Choosing Your Own Career Path: Mentees Explore the PR Industry
November 24, 2016
The CPRS Hamilton mentorship program held a communications career discussion on Nov. 3, 2016 at Burlington City Hall. The event’s goal was to create awareness about the different practice areas in the field of communications to help mentees determine their areas of interest and possible career paths.
This event allowed mentors to share highlights of their roles and personal experiences from an industry perspective. PR students and new practitioners had the opportunity to find out what working in different sectors is like, key skill sets needed to succeed, and to discover more about the day-to-day realities of senior communications professionals.
Seasoned practitioners and mentors led informal roundtable discussions based on questions submitted by mentees. The mentors’ different areas of practice included: Corporate (Rick Mauro and David Rowney), Government (Janine Ivings), Education (Susan Emigh) and Agency/Freelance (Gordon Neufeld).
After a short introduction, mentors gave a brief explanation of what they do and offered one word to summarize PR.
Janine Ivings: Flexibility
After working in municipal government for 16 years, Janine explains it’s important to balance work, life, and project priorities. Her small communications team of two means being both a strategist and tactician.
David Rowney: Educational
There is always something new to learn in a corporate environment. David has experience working in both small and large departments, and he looks for opportunities to learn new things. He has recently learned how to create videos.
Susan Emigh: Dynamic
Susan has a background in journalism and has worked for McMaster University for 14 years. Her role at McMaster is changing all the time and they have a wide range of exciting news because of their medical school and world-class research teams.
Gordon Neufeld: Curiosity
Gordon feels the primary criteria for being in the PR business is curiosity, and the desire to want to find out about everything.
Rick Mauro: Evolving(yet staying the same)
Rick says business and the way we’re communicating is evolving, however, we still need to think strategically about what is the most effective message. Although it’s simple and cost-effective to communicate digitally, he stresses not to let the tool get in the way of the message.
During the open discussions, mentees had an opportunity to ask questions of mentors. Here are a few highlights and tips for new practitioners:
What skill sets are required to be a PR professional?
- Writing is fundamental
- Social media is important and is an expectation of the younger generation
- Strong knowledge of a particular industry and the world around you
- Be a team player
- As a communicator, you need to be able to work and connect with people
- A positive attitude and willingness to learn new things can demonstrate your value to an organization
Be a life-long learner
- Read newspapers and industry blogs
- Sign up for weekly PR and social media news tips
- Step out of your industry – get a broad view of what’s on the horizon
- Network to connect with colleagues around best practices
- Participate in professional development activities to increase skills in different areas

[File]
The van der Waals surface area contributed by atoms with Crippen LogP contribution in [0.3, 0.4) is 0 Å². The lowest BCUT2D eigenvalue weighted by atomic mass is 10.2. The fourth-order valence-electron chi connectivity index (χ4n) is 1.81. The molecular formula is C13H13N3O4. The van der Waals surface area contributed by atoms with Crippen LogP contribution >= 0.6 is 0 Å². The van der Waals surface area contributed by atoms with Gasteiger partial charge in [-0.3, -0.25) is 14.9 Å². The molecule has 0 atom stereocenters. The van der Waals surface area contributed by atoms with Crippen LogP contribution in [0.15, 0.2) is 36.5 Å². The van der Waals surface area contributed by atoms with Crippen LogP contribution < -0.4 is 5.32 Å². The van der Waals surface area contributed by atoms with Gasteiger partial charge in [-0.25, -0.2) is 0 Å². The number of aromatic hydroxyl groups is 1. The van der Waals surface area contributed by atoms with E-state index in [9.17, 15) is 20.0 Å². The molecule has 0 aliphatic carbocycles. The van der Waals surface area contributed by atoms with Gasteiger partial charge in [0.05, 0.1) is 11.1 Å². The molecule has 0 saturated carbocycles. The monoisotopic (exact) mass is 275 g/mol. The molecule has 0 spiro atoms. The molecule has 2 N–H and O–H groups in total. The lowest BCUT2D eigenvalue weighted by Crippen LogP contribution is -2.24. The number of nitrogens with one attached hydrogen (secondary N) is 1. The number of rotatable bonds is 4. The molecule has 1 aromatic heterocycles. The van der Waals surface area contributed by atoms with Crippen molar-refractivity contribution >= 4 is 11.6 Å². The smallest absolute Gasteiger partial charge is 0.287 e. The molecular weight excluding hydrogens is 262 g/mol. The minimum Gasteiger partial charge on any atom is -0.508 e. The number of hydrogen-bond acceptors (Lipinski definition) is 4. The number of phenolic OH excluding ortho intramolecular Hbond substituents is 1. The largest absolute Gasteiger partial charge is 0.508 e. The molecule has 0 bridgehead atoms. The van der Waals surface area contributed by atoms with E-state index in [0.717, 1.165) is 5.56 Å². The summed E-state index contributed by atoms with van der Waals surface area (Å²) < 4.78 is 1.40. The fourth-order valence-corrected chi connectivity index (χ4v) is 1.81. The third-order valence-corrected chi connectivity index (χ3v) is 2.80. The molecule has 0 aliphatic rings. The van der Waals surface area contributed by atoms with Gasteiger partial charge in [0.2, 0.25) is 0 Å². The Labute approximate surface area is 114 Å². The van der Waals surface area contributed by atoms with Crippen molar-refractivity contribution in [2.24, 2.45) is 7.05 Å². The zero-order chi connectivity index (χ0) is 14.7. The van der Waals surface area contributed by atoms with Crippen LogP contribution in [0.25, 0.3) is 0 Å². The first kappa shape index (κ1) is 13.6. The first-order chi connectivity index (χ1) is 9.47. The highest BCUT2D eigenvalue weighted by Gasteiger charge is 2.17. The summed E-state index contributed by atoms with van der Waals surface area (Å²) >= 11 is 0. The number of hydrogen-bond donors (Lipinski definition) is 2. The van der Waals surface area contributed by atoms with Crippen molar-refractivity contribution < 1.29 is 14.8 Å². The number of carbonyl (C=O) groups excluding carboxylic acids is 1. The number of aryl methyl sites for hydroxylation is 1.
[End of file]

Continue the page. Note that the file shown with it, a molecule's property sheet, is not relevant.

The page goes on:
- Gordon suggests clients buy a book they have never read before and then encourages them to think about their business in a different way. What are the commonalities? What did you learn?
Write the right content
- To have an effective content management strategy, you need to understand what people want
- Add value and be helpful
- Provide how-to articles of interest to customers instead of pushing out key messages you want to get across
- Tangerine and Pepsi do a good job on content management
- PR is becoming more sponsored content with paid bloggers and promoted posts
- It’s interesting to note in the Edelman Trust Barometer the trust factor of social media is going down due to the rise of more sponsored content
The corporate perspective
- Rick prefers the less layers and bureaucracy in a corporate environment because he can get more things done
- There may be good opportunities for young practitioners to grow professionally in smaller organizations that are expanding
- Dave’s advice: Find a company with a good corporate culture that is quickly growing, and then ride that wave because they will be doing great things
PR skills needed in the educational sector
- Writing skills and the ability to transform technical and scientific information to understandable language is very important
- Professionals need to know what’s newsworthy, be good storytellers, and be strategic thinkers
- Susan’s advice: Gain a variety of experience in different sectors, especially early on in your career
- Try new things, gain life experience, and apply your skills to all areas of PR practice
Roxanne Torbiak was unable to attend the event, but answered questions about healthcare PR via email.
What challenges do you face interpreting medical information and communicating it to the general public?
- The single biggest challenge is ensuring that a clear message is conveyed
- This often means working with a healthcare professional to explain the information using easy to understand wording
- Sharing real patient stories, using relatable analogies and/or graphics are the best ways to share a complex story
PR skills needed in the health care sector
- In addition to writing and strategic planning, health care communicators need to have excellent emotional intelligence, especially the ability to work positively with a wide range of people with a wide variety of personality and leadership styles
- Resourcefulness, the ability to work as part of a team, resilience to change and having the ability to be calm and rational in a crisis situation are especially important